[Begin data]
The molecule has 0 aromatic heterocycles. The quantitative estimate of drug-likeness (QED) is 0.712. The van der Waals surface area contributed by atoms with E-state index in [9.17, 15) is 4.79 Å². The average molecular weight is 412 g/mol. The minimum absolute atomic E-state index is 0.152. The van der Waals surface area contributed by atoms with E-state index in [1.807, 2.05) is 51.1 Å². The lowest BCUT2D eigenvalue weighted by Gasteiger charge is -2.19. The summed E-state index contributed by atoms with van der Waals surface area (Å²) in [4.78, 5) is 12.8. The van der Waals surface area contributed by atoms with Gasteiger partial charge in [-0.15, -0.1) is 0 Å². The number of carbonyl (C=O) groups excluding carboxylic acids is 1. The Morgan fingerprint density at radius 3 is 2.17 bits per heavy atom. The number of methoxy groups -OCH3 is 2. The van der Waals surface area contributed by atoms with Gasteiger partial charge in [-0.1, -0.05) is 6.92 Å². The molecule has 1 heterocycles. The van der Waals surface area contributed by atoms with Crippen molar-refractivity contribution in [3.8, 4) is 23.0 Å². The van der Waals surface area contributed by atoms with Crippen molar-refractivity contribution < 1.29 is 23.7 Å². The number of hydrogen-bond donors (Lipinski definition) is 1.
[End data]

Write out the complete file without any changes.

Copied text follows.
The molecule has 0 aromatic heterocycles. The quantitative estimate of drug-likeness (QED) is 0.712. The van der Waals surface area contributed by atoms with E-state index in [9.17, 15) is 4.79 Å². The average molecular weight is 412 g/mol. The minimum absolute atomic E-state index is 0.152. The van der Waals surface area contributed by atoms with E-state index in [1.807, 2.05) is 51.1 Å². The lowest BCUT2D eigenvalue weighted by Gasteiger charge is -2.19. The summed E-state index contributed by atoms with van der Waals surface area (Å²) in [4.78, 5) is 12.8. The van der Waals surface area contributed by atoms with Gasteiger partial charge in [-0.15, -0.1) is 0 Å². The number of carbonyl (C=O) groups excluding carboxylic acids is 1. The Morgan fingerprint density at radius 3 is 2.17 bits per heavy atom. The number of methoxy groups -OCH3 is 2. The van der Waals surface area contributed by atoms with Gasteiger partial charge in [-0.1, -0.05) is 6.92 Å². The molecule has 1 heterocycles. The van der Waals surface area contributed by atoms with Crippen molar-refractivity contribution in [3.8, 4) is 23.0 Å². The van der Waals surface area contributed by atoms with Crippen molar-refractivity contribution < 1.29 is 23.7 Å². The number of hydrogen-bond donors (Lipinski definition) is 1.